Beyond Me? Beyond ewe?
It appears that the EU proposals will restrict manufacturers in what they can call their products. When does a generic name not become a generic name? The EU directive states that certain generic names are not to be used if they are vegan or plant based.
When you look at the UK Law as is, the question we find asking ourselves is this, “If a consumer is purchasing a ‘burger’ from a retailer or vendor, are they buying a meat based product?”. Does the public, by association, interpret the word burger with meat?
For some, association is that a burger is meat based. Depending on the individual, to visit a supermarket to buy a burger, would mean buying a meat based burger. For some, seeing a vendor selling burgers at an event, they may associate this with a meat based product. “Would you like a burger?”. A natural answer would normally be “Yes, please”. Imagine the surprise if you were given a plant based burger. A vegan’s interpretation of a burger may be completely different. This is their association.
Even though the meat based products such as burger and sausage are not trade marks, they are generic words that the British public have historically associated with meat based products. They are also deemed by the UKIPO to be words that are free for all to use. However, the EU Directive is that these generic words are not to be used to describe vegan or plant based products which may cause the likelihood of confusion to the public. The irony is not lost on me that the term burger is short for hamburger, thanks to Hamburg, Germany, and the subsequent shortening in the 1960s to burger?
Another question is whether vegan and plant based burgers are being intentionally created, packaged and sold to cause the “likelihood of confusion on the part of the public”? The other perspective is that companies are providing alternatives for those that have “converted”, but still miss meat. For sausages, see burgers, etc. This is not exclusive to just burgers. We live in a more visible world. The disclosure of ingredients on packaging has become a science in itself and the contents of packaging rightly scrutinised.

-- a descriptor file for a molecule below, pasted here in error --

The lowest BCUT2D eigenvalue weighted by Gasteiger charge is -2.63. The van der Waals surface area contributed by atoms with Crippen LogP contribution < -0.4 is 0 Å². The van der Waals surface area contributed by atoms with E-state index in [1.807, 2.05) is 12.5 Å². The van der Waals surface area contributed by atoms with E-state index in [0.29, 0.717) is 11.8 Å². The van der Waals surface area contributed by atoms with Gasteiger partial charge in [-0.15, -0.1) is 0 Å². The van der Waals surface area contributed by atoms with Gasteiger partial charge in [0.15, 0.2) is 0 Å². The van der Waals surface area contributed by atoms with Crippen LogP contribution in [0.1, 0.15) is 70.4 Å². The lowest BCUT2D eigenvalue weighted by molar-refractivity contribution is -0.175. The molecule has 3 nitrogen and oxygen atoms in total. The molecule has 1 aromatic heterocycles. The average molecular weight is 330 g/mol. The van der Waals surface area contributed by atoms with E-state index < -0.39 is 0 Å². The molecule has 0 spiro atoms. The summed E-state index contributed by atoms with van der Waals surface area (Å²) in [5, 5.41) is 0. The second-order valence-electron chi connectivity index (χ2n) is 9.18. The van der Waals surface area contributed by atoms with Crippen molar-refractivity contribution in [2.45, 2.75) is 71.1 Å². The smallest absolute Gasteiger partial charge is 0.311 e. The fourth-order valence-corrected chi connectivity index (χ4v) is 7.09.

The proposal by the EU is based on whether “burger”, “sausage” etc. are exclusively meat based products; whether it be a lasagne made of beef or just vegetables, a sausage roll made of meat or cheese and onion. Could both Shepherds Pie and Cottage Pie have the historic meat contents replaced by vegetables or plant based products and still retain their respective names. Are these adaptations?
So should these and other generic names be protected? Article 6ter of the Paris Convention protects the flags and emblems of states that are party to the Paris Convention, as well as the names and emblems of international intergovernmental organisations (IGOs) against unauthorised registration and use as trademarks. Perhaps one day we may have protected marks such as burger, sausage, lasagne, etc.
The EU directive will have a huge impact on those companies that are trying to change the world by introducing healthier products to the public. The hard work in providing the public with an option, an alternative. The impact on marketing departments throughout the world in trying to come up with new names will keep many employees and creative minds up through the night.
When is a burger a burger? When it is meat based. When is a burger not a burger? When it is vegan or plant based. Are vegans and plant based companies piggybacking off establish generic names in order to cause the “likelihood of confusion on the part of the public” or providing the world with alternatives with pure goodwill?
A final thought. What actually is a burger? Is a burger really just the meat alone? If you asked for a burger and received just the cooked ground beef, you would be very confused. Isn’t a burger much, much more? A burger is actually a concept. The combination of many ingredients that add to the concept that is the burger are, ironically, vegetables/plant based ingredients; onion, jalapeños, lettuce, tomato, pickle, etc. together with the bread of choice.
Has the EU really placed the right order? You might say “Impossible!”